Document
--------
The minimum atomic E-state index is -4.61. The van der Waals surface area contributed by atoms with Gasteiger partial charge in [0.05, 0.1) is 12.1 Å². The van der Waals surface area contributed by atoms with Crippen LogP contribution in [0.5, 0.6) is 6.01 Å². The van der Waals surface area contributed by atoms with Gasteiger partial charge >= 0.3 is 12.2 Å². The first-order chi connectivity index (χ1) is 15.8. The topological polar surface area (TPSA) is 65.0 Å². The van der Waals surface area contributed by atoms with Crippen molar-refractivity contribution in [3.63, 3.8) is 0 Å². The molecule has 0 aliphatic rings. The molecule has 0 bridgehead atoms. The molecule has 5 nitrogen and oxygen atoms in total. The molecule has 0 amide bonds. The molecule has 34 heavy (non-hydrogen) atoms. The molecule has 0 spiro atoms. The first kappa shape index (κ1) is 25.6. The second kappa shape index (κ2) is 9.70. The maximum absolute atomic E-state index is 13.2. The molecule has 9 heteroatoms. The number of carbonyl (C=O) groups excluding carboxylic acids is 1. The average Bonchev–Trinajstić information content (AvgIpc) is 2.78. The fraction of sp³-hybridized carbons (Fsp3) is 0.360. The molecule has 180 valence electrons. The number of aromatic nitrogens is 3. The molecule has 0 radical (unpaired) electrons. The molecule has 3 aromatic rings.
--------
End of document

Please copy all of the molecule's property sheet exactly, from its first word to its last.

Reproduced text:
The minimum atomic E-state index is -4.61. The van der Waals surface area contributed by atoms with Gasteiger partial charge in [0.05, 0.1) is 12.1 Å². The van der Waals surface area contributed by atoms with Crippen LogP contribution in [0.5, 0.6) is 6.01 Å². The van der Waals surface area contributed by atoms with Gasteiger partial charge >= 0.3 is 12.2 Å². The first-order chi connectivity index (χ1) is 15.8. The topological polar surface area (TPSA) is 65.0 Å². The van der Waals surface area contributed by atoms with Crippen molar-refractivity contribution in [3.63, 3.8) is 0 Å². The molecule has 0 aliphatic rings. The molecule has 0 bridgehead atoms. The molecule has 5 nitrogen and oxygen atoms in total. The molecule has 0 amide bonds. The molecule has 34 heavy (non-hydrogen) atoms. The molecule has 0 spiro atoms. The first kappa shape index (κ1) is 25.6. The second kappa shape index (κ2) is 9.70. The maximum absolute atomic E-state index is 13.2. The molecule has 9 heteroatoms. The number of carbonyl (C=O) groups excluding carboxylic acids is 1. The average Bonchev–Trinajstić information content (AvgIpc) is 2.78. The fraction of sp³-hybridized carbons (Fsp3) is 0.360. The molecule has 180 valence electrons. The number of aromatic nitrogens is 3. The molecule has 0 radical (unpaired) electrons. The molecule has 3 aromatic rings.